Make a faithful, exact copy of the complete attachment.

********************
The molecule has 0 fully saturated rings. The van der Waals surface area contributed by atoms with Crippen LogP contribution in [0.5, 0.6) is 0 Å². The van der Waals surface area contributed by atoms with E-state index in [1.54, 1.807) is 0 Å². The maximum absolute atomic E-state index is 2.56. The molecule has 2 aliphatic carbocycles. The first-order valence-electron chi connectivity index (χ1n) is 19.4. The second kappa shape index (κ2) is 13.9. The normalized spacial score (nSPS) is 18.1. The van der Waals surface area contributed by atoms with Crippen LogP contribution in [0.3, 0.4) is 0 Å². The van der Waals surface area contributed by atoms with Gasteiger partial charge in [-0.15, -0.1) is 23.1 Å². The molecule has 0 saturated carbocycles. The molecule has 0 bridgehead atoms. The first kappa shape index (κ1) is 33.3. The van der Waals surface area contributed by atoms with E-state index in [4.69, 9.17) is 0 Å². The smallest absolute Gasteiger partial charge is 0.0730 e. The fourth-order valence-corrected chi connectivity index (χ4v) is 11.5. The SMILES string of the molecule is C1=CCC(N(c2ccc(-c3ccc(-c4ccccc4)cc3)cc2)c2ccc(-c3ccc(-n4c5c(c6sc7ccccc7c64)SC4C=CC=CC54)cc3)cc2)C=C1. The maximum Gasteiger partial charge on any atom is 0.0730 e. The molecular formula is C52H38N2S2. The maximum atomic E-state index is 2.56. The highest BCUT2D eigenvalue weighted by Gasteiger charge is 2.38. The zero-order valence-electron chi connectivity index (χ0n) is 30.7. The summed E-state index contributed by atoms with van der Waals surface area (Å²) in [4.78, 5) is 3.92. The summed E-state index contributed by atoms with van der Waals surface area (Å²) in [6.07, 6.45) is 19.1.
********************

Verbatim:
The molecule has 0 fully saturated rings. The van der Waals surface area contributed by atoms with Crippen LogP contribution in [0.5, 0.6) is 0 Å². The van der Waals surface area contributed by atoms with E-state index in [1.54, 1.807) is 0 Å². The maximum absolute atomic E-state index is 2.56. The molecule has 2 aliphatic carbocycles. The first-order valence-electron chi connectivity index (χ1n) is 19.4. The second kappa shape index (κ2) is 13.9. The normalized spacial score (nSPS) is 18.1. The van der Waals surface area contributed by atoms with Crippen LogP contribution in [0.3, 0.4) is 0 Å². The van der Waals surface area contributed by atoms with Gasteiger partial charge in [-0.15, -0.1) is 23.1 Å². The molecule has 0 saturated carbocycles. The molecule has 0 bridgehead atoms. The first kappa shape index (κ1) is 33.3. The van der Waals surface area contributed by atoms with E-state index in [4.69, 9.17) is 0 Å². The smallest absolute Gasteiger partial charge is 0.0730 e. The fourth-order valence-corrected chi connectivity index (χ4v) is 11.5. The SMILES string of the molecule is C1=CCC(N(c2ccc(-c3ccc(-c4ccccc4)cc3)cc2)c2ccc(-c3ccc(-n4c5c(c6sc7ccccc7c64)SC4C=CC=CC54)cc3)cc2)C=C1. The maximum Gasteiger partial charge on any atom is 0.0730 e. The molecular formula is C52H38N2S2. The maximum atomic E-state index is 2.56. The highest BCUT2D eigenvalue weighted by Gasteiger charge is 2.38. The zero-order valence-electron chi connectivity index (χ0n) is 30.7. The summed E-state index contributed by atoms with van der Waals surface area (Å²) in [4.78, 5) is 3.92. The summed E-state index contributed by atoms with van der Waals surface area (Å²) in [6.07, 6.45) is 19.1.